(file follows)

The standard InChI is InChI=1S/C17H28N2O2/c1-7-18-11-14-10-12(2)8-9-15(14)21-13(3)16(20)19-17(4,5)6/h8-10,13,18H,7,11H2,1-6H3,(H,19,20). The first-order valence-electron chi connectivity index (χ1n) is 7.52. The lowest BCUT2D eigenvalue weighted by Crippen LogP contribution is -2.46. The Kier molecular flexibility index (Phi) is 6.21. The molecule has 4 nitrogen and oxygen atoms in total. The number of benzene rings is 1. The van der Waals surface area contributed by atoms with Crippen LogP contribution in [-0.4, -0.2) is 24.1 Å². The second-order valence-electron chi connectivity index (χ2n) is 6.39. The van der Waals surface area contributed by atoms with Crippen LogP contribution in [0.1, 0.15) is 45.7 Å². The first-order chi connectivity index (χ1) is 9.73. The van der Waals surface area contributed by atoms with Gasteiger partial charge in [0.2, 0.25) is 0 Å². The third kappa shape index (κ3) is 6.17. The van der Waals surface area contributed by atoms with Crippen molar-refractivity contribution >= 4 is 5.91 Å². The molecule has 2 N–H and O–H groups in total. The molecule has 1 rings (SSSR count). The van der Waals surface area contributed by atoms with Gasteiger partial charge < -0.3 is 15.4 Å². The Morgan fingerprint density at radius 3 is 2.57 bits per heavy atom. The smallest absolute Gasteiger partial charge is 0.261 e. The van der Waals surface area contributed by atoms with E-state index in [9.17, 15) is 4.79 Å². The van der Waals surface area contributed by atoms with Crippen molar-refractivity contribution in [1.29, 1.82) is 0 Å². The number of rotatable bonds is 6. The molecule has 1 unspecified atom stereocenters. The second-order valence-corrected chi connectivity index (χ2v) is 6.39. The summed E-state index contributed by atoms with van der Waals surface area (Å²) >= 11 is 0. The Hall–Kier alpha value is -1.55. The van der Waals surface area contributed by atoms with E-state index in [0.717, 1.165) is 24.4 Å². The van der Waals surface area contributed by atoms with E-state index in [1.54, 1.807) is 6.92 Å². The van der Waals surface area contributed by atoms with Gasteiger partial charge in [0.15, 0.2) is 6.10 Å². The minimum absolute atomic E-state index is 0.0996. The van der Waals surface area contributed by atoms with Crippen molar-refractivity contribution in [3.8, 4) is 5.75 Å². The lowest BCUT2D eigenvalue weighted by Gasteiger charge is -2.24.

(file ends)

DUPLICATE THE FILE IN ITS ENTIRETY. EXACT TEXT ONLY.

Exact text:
The standard InChI is InChI=1S/C17H28N2O2/c1-7-18-11-14-10-12(2)8-9-15(14)21-13(3)16(20)19-17(4,5)6/h8-10,13,18H,7,11H2,1-6H3,(H,19,20). The first-order valence-electron chi connectivity index (χ1n) is 7.52. The lowest BCUT2D eigenvalue weighted by Crippen LogP contribution is -2.46. The Kier molecular flexibility index (Phi) is 6.21. The molecule has 4 nitrogen and oxygen atoms in total. The number of benzene rings is 1. The van der Waals surface area contributed by atoms with Crippen LogP contribution in [-0.4, -0.2) is 24.1 Å². The second-order valence-electron chi connectivity index (χ2n) is 6.39. The van der Waals surface area contributed by atoms with Crippen LogP contribution in [0.1, 0.15) is 45.7 Å². The first-order chi connectivity index (χ1) is 9.73. The van der Waals surface area contributed by atoms with Gasteiger partial charge in [0.2, 0.25) is 0 Å². The third kappa shape index (κ3) is 6.17. The van der Waals surface area contributed by atoms with Crippen molar-refractivity contribution >= 4 is 5.91 Å². The molecule has 2 N–H and O–H groups in total. The molecule has 1 rings (SSSR count). The van der Waals surface area contributed by atoms with Gasteiger partial charge < -0.3 is 15.4 Å². The Morgan fingerprint density at radius 3 is 2.57 bits per heavy atom. The smallest absolute Gasteiger partial charge is 0.261 e. The van der Waals surface area contributed by atoms with E-state index in [9.17, 15) is 4.79 Å². The van der Waals surface area contributed by atoms with Crippen molar-refractivity contribution in [1.29, 1.82) is 0 Å². The number of rotatable bonds is 6. The molecule has 1 unspecified atom stereocenters. The second-order valence-corrected chi connectivity index (χ2v) is 6.39. The summed E-state index contributed by atoms with van der Waals surface area (Å²) >= 11 is 0. The Hall–Kier alpha value is -1.55. The van der Waals surface area contributed by atoms with E-state index in [0.717, 1.165) is 24.4 Å². The van der Waals surface area contributed by atoms with E-state index in [1.54, 1.807) is 6.92 Å². The van der Waals surface area contributed by atoms with Gasteiger partial charge in [0.15, 0.2) is 6.10 Å². The minimum absolute atomic E-state index is 0.0996. The van der Waals surface area contributed by atoms with Crippen molar-refractivity contribution in [3.8, 4) is 5.75 Å². The lowest BCUT2D eigenvalue weighted by Gasteiger charge is -2.24.